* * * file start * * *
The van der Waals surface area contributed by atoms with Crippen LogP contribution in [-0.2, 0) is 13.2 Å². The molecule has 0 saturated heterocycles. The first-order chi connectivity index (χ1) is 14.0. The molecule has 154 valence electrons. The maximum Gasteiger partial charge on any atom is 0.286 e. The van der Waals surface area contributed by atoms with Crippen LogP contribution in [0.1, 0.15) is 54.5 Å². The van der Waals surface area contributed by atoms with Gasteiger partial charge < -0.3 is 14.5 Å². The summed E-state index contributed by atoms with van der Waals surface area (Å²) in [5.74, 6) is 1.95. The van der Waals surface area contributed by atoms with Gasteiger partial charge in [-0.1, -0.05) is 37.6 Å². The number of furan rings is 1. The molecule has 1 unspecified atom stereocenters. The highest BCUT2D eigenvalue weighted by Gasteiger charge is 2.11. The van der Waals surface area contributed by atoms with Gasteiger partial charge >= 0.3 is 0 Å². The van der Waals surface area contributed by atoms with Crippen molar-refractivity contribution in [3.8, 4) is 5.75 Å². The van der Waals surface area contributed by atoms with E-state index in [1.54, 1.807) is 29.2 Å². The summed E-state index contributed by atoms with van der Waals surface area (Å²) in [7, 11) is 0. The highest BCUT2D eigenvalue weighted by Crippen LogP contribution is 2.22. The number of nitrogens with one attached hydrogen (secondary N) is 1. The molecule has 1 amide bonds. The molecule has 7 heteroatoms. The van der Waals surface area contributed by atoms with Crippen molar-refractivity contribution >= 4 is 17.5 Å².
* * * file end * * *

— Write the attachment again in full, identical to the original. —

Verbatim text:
The van der Waals surface area contributed by atoms with Crippen LogP contribution in [-0.2, 0) is 13.2 Å². The molecule has 0 saturated heterocycles. The first-order chi connectivity index (χ1) is 14.0. The molecule has 154 valence electrons. The maximum Gasteiger partial charge on any atom is 0.286 e. The van der Waals surface area contributed by atoms with Crippen LogP contribution in [0.1, 0.15) is 54.5 Å². The van der Waals surface area contributed by atoms with Gasteiger partial charge < -0.3 is 14.5 Å². The summed E-state index contributed by atoms with van der Waals surface area (Å²) in [5.74, 6) is 1.95. The van der Waals surface area contributed by atoms with Gasteiger partial charge in [-0.1, -0.05) is 37.6 Å². The number of furan rings is 1. The molecule has 1 unspecified atom stereocenters. The highest BCUT2D eigenvalue weighted by Gasteiger charge is 2.11. The van der Waals surface area contributed by atoms with Gasteiger partial charge >= 0.3 is 0 Å². The van der Waals surface area contributed by atoms with Crippen molar-refractivity contribution in [3.8, 4) is 5.75 Å². The van der Waals surface area contributed by atoms with E-state index in [1.54, 1.807) is 29.2 Å². The summed E-state index contributed by atoms with van der Waals surface area (Å²) in [7, 11) is 0. The highest BCUT2D eigenvalue weighted by Crippen LogP contribution is 2.22. The number of nitrogens with one attached hydrogen (secondary N) is 1. The molecule has 1 amide bonds. The molecule has 7 heteroatoms. The van der Waals surface area contributed by atoms with Crippen molar-refractivity contribution >= 4 is 17.5 Å².